On the high seas, the Predictive Analysis for Naval Deployment Activities (PANDA) project is refining its existing technology to track the location and patterns of more than 100,000 vessels and to detect when ships and boats deviate from normally expected behavior.

Suspicious behavior
As such, the PANDA research is similar to other systems that use exception detection to pinpoint unusual behavior by people in airports or train stations. Developers of those counterterrorism systems have carved out the task of teaching systems what types of events to watch for among the countless mundane activities observed via video cameras in the transportation hubs.

Like the PANDA system, the exception-detection software for airports flags unusual events — such as an errant freighter in one case or an unattended satchel in the other — and brings them to the attention of human analysts.

At the edges of computer science, DARPA is approaching the problem of attracting and cultivating talent to the field of computer science partly by asking promising students to choose projects that strike them as interesting and attractive.

“One of the ideas the students liked is Programmable Matter,” Tether told the congressional subcommittee members. “It is an important idea that is of significant relevance to DOD. The challenge is to build a solid object out of intelligent parts that could be programmed so that it can transform itself into other physical objects in three dimensions. It would do this by changing its color, shape or other characteristics.”

The programmable matter project could, for instance, lead to the invention of a malleable antenna that could change its shape depending on the radio or radar to which it is connected, Tether said.

“The computer science challenges are to identify the algorithms that would allow each element of the object to do its job as the object changes, while staying well coordinated with the other elements and functioning as an ensemble,” he added.

DARPA throws down the challenge on cognitive computing

The Defense Advanced Research Projects Agency’s research in the field of cognitive computing could progress to the point of a Grand Challenge that would pit alternate methods of building brainlike systems against one another.

The agency’s Biologically-Inspired Cognitive Architecture program is pushing artificial intelligence in the direction of building software that mimics human brain functions.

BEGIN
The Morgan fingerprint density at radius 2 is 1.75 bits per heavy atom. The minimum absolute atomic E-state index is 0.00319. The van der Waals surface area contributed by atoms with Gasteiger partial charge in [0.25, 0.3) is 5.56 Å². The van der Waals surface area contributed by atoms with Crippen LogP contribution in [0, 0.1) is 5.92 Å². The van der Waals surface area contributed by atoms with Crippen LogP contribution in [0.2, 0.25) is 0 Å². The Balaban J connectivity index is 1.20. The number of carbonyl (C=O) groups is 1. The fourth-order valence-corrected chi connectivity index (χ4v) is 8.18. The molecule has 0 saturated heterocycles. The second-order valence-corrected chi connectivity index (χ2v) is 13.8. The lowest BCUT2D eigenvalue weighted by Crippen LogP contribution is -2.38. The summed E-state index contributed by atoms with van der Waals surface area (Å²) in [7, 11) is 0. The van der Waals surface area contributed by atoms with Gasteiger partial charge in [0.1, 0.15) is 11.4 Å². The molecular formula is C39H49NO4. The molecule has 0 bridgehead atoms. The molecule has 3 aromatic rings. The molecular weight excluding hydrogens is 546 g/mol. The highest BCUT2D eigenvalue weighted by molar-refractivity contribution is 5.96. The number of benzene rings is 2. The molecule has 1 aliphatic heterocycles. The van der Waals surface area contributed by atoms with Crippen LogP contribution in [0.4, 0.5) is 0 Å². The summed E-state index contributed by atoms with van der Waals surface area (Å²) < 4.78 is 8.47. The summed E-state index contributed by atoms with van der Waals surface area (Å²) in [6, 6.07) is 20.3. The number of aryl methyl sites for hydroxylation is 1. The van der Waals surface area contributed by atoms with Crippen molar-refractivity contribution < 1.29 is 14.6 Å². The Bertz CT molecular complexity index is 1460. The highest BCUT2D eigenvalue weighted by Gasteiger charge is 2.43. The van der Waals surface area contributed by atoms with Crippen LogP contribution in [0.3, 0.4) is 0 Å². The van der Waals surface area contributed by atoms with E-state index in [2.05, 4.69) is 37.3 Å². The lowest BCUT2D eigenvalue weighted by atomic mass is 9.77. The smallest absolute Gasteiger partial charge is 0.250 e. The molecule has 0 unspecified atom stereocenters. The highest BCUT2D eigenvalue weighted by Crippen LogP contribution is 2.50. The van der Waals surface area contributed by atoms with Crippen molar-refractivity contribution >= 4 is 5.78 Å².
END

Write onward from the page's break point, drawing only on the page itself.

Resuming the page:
BICA relies on recent advances in cognitive psychology and the science of the human brain’s biological structure to build software that comes much closer to human abilities than previous AI. The research agency’s Information Processing Technology Office is leading the BICA research process by funding research teams based mainly at universities.

AI traces its roots back to designs such as expert systems and neural networks, familiar since the 1980s, which held out the promise of transforming information technology by adopting human learning and thinking methods. Those classic AI approaches proved to be useful in some commercial and government systems but were less effective than conventional IT architectures for most uses.

BICA’s leaders note that AI progress has been slow and steady in recent decades. “However, we have fallen short of creating systems with genuine artificial intelligence — ones that can learn from experience and adapt to changing conditions in the way that humans can,” according to DARPA. “We are able to engineer specialized software solutions for almost any well-defined problem, but our systems still lack the general, flexible learning abilities of human cognition.”

The BICA program has completed its first phase, which commissioned eight research teams to combine recent findings in brain biology and psychology to help build blueprints for functioning computers that could learn and understand like people. In the second phase of the five-year BICA program, which is now under way, the military research agency is seeking proposals for vendor teams to develop and test models of human cognition, or thinking, based on the architectures built in the program’s first year.

DARPA has not yet announced plans for a grand challenge competition to pit the resulting AI-like systems against one another. But vendor documents submitted in response to BICA’s first phase refer to an anticipated challenge stage of the program.

The University of Maryland at College Park provided one of the computer architectures for the first phase of the BICA program, basing some of its research on methods of designing a mobile system that could learn the various skills DARPA seeks in a cognitive system. “We are ultimately interested in [designing] an agent that captures many of the abilities of a child, and thus do not focus on a large initial knowledge base,” the University of Maryland computer scientists wrote.